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Statement on Open-End Fund Liquidity Risk Management Programs and Swing Pricing

Commissioner Kara M. Stein 

Sept. 22, 2015

Like my fellow Commissioners, I want to thank the staff for all of their work.  I appreciate your efforts and engagement with me and my office during the months leading up to this proposal.   In particular, I want to thank David Grim, Diane Blizzard, Sarah ten Siethoff, Sarah Buescher, Melissa Gainor, Amanda Wagner and Naseem Nixon from the Division of Investment Management.  I also want to thank Mark Flannery and his team in the Division of Economic and Risk Analysis for their work on the proposal and the accompanying white paper, in particular Tim Riley and Christof Stahel.

Many working Americans can no longer rely on traditional pension plans and Social Security to fund their retirements and are increasingly investing in open-end funds.  U.S. mutual funds and ETFs hold over $18 trillion in assets under management.[1]  One out of three Americans owns shares in a mutual fund, often through a 401k plan for retirement or a 529 plan for college savings.  These funds matter more than ever before, and this importance is only going to increase.  Through 401k plans and various government initiatives, we see tax and other incentives encouraging Americans to invest in these open-end funds.  Because of this changing landscape, the Commission has a responsibility to the public to make sure that the infrastructure for these funds not only evolves with the times but also remains focused on investor protection. 

Nothing is more fundamental and important to open-end funds than redeemability.  It is a cornerstone of the Investment Company Act.  Every investor in a mutual fund or ETF expects that they will be able to get their money out of the fund quickly, if need be.  The heart of today’s proposal is updating the Commission’s regulatory regime to ensure that this expectation continues to be met.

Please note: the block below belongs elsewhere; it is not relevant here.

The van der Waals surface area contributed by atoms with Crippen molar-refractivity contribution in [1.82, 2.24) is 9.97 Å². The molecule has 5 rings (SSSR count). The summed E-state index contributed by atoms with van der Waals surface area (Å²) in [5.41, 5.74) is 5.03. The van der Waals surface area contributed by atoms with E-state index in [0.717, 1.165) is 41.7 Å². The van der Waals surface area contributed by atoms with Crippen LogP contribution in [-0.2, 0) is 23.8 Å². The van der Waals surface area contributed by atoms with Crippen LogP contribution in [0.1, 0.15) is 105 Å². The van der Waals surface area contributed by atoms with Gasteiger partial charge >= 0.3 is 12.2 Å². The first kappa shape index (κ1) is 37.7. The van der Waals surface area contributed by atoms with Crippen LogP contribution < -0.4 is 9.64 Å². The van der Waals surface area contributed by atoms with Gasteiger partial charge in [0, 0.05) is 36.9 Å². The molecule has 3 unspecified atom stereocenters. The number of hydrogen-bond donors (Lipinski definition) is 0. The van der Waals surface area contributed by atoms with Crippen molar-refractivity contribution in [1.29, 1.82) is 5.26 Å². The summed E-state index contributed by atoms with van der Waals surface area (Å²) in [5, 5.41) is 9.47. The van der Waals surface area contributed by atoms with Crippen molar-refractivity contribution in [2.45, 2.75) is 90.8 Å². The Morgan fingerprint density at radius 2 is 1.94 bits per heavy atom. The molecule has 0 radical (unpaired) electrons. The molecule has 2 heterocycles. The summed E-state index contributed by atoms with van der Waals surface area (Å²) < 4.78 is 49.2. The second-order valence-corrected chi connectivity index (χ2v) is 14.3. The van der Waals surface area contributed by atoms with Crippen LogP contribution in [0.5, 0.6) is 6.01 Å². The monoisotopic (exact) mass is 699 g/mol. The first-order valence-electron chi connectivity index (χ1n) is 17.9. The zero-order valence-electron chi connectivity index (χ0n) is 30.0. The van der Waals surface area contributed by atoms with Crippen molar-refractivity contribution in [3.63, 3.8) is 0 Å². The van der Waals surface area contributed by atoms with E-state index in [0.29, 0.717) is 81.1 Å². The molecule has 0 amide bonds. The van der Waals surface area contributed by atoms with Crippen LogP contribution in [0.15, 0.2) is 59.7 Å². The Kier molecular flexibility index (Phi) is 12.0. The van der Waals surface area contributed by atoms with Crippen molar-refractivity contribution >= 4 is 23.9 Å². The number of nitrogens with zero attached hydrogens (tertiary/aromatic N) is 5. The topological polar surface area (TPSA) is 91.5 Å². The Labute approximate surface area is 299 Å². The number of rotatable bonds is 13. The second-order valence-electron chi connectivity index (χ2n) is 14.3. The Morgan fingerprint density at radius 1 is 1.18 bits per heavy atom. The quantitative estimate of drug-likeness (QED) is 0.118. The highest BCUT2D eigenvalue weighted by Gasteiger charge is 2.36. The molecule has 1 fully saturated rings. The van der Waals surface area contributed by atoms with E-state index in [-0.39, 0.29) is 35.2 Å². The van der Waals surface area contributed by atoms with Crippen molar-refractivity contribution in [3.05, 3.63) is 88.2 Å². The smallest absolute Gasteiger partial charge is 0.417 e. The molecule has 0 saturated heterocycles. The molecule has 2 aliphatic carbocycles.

Today’s proposal certainly makes some important improvements.  Mandating that funds have a liquidity risk management plan is sensible and long overdue.  Funds will be required to monitor the liquidity of the assets in their portfolios on an ongoing basis.  Under the proposal, transparency will be dramatically increased by requiring funds to classify each of their portfolio assets into one of several liquidity buckets, depending on their assessment of how long it would take to convert an asset to cash.  Funds also will have to establish a minimum amount of assets that can be converted to cash within three days.  This should improve both the resiliency of these funds, and the chances that they can meet their redemption obligations with minimal disruption.

I am pleased this proposal leverages Form N-PORT, the proposed new monthly reporting form for mutual funds and ETFs.  It will allow the Commission, investors, and others to use structured data to analyze how funds are classifying assets.  Trends, outliers, and trouble spots will be more easily located.  Improved data and data collection can also be used to inform policymaking, examinations, and guidance for mutual funds and ETFs going forward. 

At the same time, I am concerned that the proposal does not go far enough in certain areas.[2]  In particular, we have seen a steady increase in the number of open-end funds pursuing more complex strategies focused on alternative investments and fixed income.  This has led to portfolio composition in mutual funds and ETFs that is far less liquid and more complex than what was ever envisioned under the Investment Company Act.  This proposal presents an opportunity to better understand such developments and reassess our regulatory framework for these types of funds.  I am especially interested in hearing from commenters on whether we should consider tailoring regulation for the funds that we know present the most concern from a redeemability perspective. 

For example, do certain funds simply fall outside the boundaries of what it means to be a mutual fund under the Investment Company Act and are therefore better suited to be a closed-end fund or a private fund?  Are there tools or additional measures in open-end funds that can be employed to ensure that investors’ fundamental expectations for liquidity continue to be met for these funds?  I hope that public comment and further staff consideration of these issues will lead to a strengthened approach at adoption.  I also hope that commenters will offer us additional insights into how the improvements today fit into the broader array of challenges that our financial markets face from an investor protection and financial stability perspective.

Despite these concerns, I support the proposal.  It contains several important improvements to our current regime, and overall it is a thoughtful approach to tackling a complicated area.  I look forward to receiving comments from market participants and all interested stakeholders regarding this proposal.  Thank you again to the staff for all of your hard work.  I have no questions. 

[1] See 2015 Investment Company Fact Book (“ICI 2015 Fact Book”), available at

[2] See Commissioner Kara M. Stein, “Mutual Funds – The Next 75 Years,” June 15, 2015, available at  

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